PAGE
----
Airstream CEO Bob Wheeler wants to be clear that he's in no way happy about the COVID-19 crisis. He is, however, happy that none of his factory employees have tested positive for the virus. And it turns out that the pandemic has led to a business boom for Airstream, the likes of which Wheeler has never seen. It's easy to see why.
"It's hard to imagine a product that checks as many boxes as an RV for the emerging pandemic lifestyle," he said in an interview with Business Insider.
For several years now, Airstream has been courting younger buyers and looking to adapt its business to changes in mobility by thinking about a driverless future and enhancing connectivity.
Wheeler said two trends have come into sharper focus during the pandemic: working from home and and remote learning.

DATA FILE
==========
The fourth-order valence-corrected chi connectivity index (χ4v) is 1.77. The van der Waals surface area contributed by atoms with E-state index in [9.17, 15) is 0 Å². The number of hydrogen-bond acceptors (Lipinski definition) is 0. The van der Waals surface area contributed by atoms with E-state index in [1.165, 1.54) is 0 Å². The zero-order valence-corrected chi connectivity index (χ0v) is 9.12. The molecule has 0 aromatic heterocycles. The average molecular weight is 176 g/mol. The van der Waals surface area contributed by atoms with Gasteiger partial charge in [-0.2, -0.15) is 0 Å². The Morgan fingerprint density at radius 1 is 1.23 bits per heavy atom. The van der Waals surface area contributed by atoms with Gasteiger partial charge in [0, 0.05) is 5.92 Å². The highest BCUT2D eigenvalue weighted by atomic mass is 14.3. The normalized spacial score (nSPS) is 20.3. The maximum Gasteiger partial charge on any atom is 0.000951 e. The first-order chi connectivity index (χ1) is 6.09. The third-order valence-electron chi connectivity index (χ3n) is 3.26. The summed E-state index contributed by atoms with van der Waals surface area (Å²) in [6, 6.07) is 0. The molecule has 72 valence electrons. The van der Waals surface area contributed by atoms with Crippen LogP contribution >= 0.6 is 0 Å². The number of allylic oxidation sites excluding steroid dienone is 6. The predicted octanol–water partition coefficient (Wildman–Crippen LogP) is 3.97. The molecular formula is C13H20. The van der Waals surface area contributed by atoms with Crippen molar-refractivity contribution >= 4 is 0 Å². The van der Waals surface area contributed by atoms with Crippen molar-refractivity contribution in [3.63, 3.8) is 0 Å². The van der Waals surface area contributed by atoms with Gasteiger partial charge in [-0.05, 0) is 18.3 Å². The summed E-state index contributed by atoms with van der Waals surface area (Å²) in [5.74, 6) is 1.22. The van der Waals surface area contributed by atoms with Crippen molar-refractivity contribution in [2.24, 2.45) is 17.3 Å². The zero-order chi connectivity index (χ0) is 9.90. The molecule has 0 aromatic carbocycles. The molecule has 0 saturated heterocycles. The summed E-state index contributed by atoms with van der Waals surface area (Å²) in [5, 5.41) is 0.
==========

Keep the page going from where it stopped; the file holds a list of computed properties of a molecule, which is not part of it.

The first, he said, is all about "taking your job on the road." If work from home can actually be work from anywhere, then an Airstream could become a rolling office. Wheeler pointed to the fact that Airstream founder Wally Byam routinely worked from one of his own trailers.
"We're developing variations for our travel trailer floor plans, with dedicated workspaces," he said. When work is over, desks and other systems can be stowed away.
Life on the road is changing for kids, too. So, Wheeler said, Airstream is thinking about how families can take life, work, and education on the road. That's entailed reliable by WiFi — through a partnership with AT&T — and a powerful antennae built into the trailer.
"Mom and dad can work, and kids can learn," he said. "It's right in the middle of what Airstream is all about."
Check out the full article from Business Insider here.